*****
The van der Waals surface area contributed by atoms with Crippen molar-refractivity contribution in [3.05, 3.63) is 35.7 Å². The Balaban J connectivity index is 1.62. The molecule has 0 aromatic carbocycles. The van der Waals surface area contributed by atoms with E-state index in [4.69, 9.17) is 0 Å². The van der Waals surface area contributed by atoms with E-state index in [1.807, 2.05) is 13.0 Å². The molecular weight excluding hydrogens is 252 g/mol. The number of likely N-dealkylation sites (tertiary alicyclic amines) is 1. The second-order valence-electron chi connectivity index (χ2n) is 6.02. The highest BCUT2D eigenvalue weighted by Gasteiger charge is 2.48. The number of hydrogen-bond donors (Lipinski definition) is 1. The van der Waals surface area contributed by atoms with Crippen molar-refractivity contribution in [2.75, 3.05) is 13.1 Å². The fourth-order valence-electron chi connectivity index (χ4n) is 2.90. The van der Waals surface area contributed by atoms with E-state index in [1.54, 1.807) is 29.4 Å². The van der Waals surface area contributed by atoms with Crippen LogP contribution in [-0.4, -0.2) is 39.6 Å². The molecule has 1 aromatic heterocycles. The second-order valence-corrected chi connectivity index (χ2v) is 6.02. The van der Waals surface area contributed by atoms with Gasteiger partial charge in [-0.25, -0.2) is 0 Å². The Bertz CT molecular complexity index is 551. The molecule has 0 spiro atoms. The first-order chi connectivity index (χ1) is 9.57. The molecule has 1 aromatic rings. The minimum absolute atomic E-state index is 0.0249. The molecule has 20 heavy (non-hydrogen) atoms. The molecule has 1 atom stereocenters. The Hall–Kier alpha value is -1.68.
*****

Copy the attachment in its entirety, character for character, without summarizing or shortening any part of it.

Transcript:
The van der Waals surface area contributed by atoms with Crippen molar-refractivity contribution in [3.05, 3.63) is 35.7 Å². The Balaban J connectivity index is 1.62. The molecule has 0 aromatic carbocycles. The van der Waals surface area contributed by atoms with E-state index in [4.69, 9.17) is 0 Å². The van der Waals surface area contributed by atoms with E-state index in [1.807, 2.05) is 13.0 Å². The molecular weight excluding hydrogens is 252 g/mol. The number of likely N-dealkylation sites (tertiary alicyclic amines) is 1. The second-order valence-electron chi connectivity index (χ2n) is 6.02. The highest BCUT2D eigenvalue weighted by Gasteiger charge is 2.48. The number of hydrogen-bond donors (Lipinski definition) is 1. The van der Waals surface area contributed by atoms with Crippen molar-refractivity contribution in [2.75, 3.05) is 13.1 Å². The fourth-order valence-electron chi connectivity index (χ4n) is 2.90. The van der Waals surface area contributed by atoms with E-state index in [1.54, 1.807) is 29.4 Å². The van der Waals surface area contributed by atoms with Crippen LogP contribution in [-0.4, -0.2) is 39.6 Å². The molecule has 1 aromatic heterocycles. The second-order valence-corrected chi connectivity index (χ2v) is 6.02. The van der Waals surface area contributed by atoms with Gasteiger partial charge in [-0.25, -0.2) is 0 Å². The Bertz CT molecular complexity index is 551. The molecule has 0 spiro atoms. The first-order chi connectivity index (χ1) is 9.57. The molecule has 1 aromatic rings. The minimum absolute atomic E-state index is 0.0249. The molecule has 20 heavy (non-hydrogen) atoms. The molecule has 1 atom stereocenters. The Hall–Kier alpha value is -1.68.